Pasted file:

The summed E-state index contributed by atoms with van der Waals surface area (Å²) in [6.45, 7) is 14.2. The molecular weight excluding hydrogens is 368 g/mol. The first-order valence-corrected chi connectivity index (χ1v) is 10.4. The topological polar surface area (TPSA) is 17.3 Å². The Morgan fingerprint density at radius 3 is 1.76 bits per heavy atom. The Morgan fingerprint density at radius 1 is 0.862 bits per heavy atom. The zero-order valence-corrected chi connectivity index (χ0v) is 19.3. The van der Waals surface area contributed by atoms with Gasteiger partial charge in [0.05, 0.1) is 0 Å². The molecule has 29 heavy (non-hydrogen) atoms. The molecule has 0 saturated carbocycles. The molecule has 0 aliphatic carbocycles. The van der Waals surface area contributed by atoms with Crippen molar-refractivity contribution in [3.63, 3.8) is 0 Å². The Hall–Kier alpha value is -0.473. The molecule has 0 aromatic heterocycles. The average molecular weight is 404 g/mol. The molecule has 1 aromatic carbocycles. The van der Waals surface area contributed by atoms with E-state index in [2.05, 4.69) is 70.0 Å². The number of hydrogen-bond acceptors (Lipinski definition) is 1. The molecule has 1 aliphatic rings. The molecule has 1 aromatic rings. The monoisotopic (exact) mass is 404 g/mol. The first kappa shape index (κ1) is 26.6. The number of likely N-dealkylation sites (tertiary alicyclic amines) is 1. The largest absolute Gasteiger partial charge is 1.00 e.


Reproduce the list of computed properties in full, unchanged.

The summed E-state index contributed by atoms with van der Waals surface area (Å²) in [6.45, 7) is 14.2. The molecular weight excluding hydrogens is 368 g/mol. The first-order valence-corrected chi connectivity index (χ1v) is 10.4. The topological polar surface area (TPSA) is 17.3 Å². The Morgan fingerprint density at radius 3 is 1.76 bits per heavy atom. The Morgan fingerprint density at radius 1 is 0.862 bits per heavy atom. The zero-order valence-corrected chi connectivity index (χ0v) is 19.3. The van der Waals surface area contributed by atoms with Gasteiger partial charge in [0.05, 0.1) is 0 Å². The molecule has 29 heavy (non-hydrogen) atoms. The molecule has 0 saturated carbocycles. The molecule has 0 aliphatic carbocycles. The van der Waals surface area contributed by atoms with Crippen molar-refractivity contribution in [3.63, 3.8) is 0 Å². The Hall–Kier alpha value is -0.473. The molecule has 0 aromatic heterocycles. The average molecular weight is 404 g/mol. The molecule has 1 aromatic carbocycles. The van der Waals surface area contributed by atoms with E-state index in [2.05, 4.69) is 70.0 Å². The number of hydrogen-bond acceptors (Lipinski definition) is 1. The molecule has 1 aliphatic rings. The molecule has 1 aromatic rings. The monoisotopic (exact) mass is 404 g/mol. The first kappa shape index (κ1) is 26.6. The number of likely N-dealkylation sites (tertiary alicyclic amines) is 1. The largest absolute Gasteiger partial charge is 1.00 e.